Left to right: Ahmet Nesin, Şebnem Korur Fincancı, Erol Önderoğlu
A court in Istanbul acquitted Reporters Without Borders’ representative in Turkey Erol Önderoğlu, Turkey’s Human Rights Foundation Chair Şebnem Korur and journalist Ahmet Nesin of all charges earlier today, 17 July 2019.
Responding to the news, Carles Torner, Executive Director of PEN International, said:
Erol Önderoğlu, Şebnem Korur and Ahmet Nesin should have never been arrested and charged for taking part in a solidarity campaign for the now-closed pro-Kurdish daily Özgür Gündem. They have been on trial for three years, in what amounted to judicial harassment.
While we welcome today’s verdict, which is a great victory for press freedom, we remain concerned by the continuing onslaught on freedom of expression in Turkey and by the sheer number of journalists detained, prosecuted and jailed simply for doing their job.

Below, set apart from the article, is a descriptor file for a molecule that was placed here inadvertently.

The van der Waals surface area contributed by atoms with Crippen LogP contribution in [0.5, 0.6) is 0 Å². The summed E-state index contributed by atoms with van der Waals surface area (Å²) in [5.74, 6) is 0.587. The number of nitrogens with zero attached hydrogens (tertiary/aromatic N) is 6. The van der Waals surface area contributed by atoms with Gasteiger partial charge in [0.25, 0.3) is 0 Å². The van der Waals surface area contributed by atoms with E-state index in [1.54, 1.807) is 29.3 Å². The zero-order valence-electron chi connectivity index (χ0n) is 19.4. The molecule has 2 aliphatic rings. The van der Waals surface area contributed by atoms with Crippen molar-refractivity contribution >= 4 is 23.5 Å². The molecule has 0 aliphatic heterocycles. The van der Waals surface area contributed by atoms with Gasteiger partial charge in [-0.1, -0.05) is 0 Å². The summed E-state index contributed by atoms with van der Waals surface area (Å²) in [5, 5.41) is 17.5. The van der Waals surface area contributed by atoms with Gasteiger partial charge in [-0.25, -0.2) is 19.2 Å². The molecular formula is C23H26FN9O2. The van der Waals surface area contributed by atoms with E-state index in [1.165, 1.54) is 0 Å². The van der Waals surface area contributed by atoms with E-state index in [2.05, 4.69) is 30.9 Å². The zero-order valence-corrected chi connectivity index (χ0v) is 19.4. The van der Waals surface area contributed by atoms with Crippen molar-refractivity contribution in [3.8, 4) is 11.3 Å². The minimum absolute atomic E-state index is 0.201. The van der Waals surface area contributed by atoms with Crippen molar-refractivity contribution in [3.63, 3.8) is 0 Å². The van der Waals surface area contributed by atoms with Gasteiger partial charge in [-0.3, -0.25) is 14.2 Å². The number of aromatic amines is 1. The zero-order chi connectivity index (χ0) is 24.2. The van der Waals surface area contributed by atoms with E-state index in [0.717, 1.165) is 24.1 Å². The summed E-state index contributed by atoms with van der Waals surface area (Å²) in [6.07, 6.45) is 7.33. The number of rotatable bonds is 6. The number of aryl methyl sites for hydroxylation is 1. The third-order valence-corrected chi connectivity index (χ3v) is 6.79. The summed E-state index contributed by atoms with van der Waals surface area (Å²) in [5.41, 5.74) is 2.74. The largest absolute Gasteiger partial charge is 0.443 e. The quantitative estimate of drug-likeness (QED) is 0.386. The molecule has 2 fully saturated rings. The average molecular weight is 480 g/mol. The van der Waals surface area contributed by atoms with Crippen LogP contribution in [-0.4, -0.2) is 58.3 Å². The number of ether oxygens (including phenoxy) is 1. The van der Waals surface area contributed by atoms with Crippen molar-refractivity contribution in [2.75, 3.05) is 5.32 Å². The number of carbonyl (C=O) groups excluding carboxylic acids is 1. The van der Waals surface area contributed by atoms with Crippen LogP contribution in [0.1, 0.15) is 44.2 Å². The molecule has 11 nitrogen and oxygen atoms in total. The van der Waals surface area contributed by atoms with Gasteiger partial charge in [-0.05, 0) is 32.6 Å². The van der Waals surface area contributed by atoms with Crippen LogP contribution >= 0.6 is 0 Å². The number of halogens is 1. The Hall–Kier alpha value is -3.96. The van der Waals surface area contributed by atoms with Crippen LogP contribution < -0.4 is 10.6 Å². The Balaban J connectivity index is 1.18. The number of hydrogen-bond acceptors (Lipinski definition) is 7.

We call on the Turkish authorities to build on today’s judgment by ending the prosecution and detention of journalists on the basis of the content of their writing or alleged affiliation with banned groups in Turkey, and by immediately releasing all those held in prison for peacefully exercising their rights to freedom of opinion and expression.
Erol Önderoğlu, Şebnem Korur and Ahmet Nesin were amongst 56 journalists and activists who took part in a solidarity campaign from May to August 2016 with the pro-Kurdish daily Özgür Gündem, during which they took turns in acting as ‘editor for the day’. The campaign was intended to draw attention to the Turkish authorities’ long-standing attempts to put pressure on the publication and its reporters. Özgür Gündem was closed by emergency decree in October 2016.
Erol Önderoğlu, Şebnem Korur and Ahmet Nesin were arrested on 20 June 2016, with Erol Önderoğlu and Şebnem Korur provisionally released on 30 June 2016, and Ahmet Nesin provisionally released on 1 July 2016. All three were charged with ‘engaging in propaganda for a terrorist organization’, ‘incitement to commit a crime’ and ‘praising criminal activities and those engaged in them’ and faced up to 14.5 years behind bars. PEN International and scores of PEN Centres actively campaigned on their behalf, notably observing trial hearings.
Turkey is the biggest jailer of journalists in the world, with at least 140journalists and media workers currently behind bars. Hundreds more remain on trial.